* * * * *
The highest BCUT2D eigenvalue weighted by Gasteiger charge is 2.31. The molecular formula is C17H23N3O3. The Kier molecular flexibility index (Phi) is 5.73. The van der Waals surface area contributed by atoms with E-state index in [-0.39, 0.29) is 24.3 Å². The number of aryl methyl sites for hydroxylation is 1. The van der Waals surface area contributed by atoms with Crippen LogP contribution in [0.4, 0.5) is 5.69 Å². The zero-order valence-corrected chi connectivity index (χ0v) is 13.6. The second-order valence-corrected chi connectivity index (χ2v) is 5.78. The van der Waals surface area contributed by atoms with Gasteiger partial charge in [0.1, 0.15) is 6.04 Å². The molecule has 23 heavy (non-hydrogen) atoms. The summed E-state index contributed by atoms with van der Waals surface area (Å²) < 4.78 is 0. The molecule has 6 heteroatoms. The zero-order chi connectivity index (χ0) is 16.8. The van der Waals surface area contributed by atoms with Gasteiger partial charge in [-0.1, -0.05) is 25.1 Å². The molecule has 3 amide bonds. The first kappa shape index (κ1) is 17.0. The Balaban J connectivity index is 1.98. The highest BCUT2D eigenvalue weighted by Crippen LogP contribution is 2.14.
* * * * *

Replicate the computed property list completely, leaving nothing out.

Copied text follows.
The highest BCUT2D eigenvalue weighted by Gasteiger charge is 2.31. The molecular formula is C17H23N3O3. The Kier molecular flexibility index (Phi) is 5.73. The van der Waals surface area contributed by atoms with E-state index in [-0.39, 0.29) is 24.3 Å². The number of aryl methyl sites for hydroxylation is 1. The van der Waals surface area contributed by atoms with Crippen LogP contribution in [0.4, 0.5) is 5.69 Å². The zero-order valence-corrected chi connectivity index (χ0v) is 13.6. The second-order valence-corrected chi connectivity index (χ2v) is 5.78. The van der Waals surface area contributed by atoms with Gasteiger partial charge in [0.1, 0.15) is 6.04 Å². The molecule has 23 heavy (non-hydrogen) atoms. The summed E-state index contributed by atoms with van der Waals surface area (Å²) < 4.78 is 0. The molecule has 6 heteroatoms. The zero-order chi connectivity index (χ0) is 16.8. The van der Waals surface area contributed by atoms with Gasteiger partial charge in [-0.1, -0.05) is 25.1 Å². The molecule has 3 amide bonds. The first kappa shape index (κ1) is 17.0. The Balaban J connectivity index is 1.98. The highest BCUT2D eigenvalue weighted by Crippen LogP contribution is 2.14.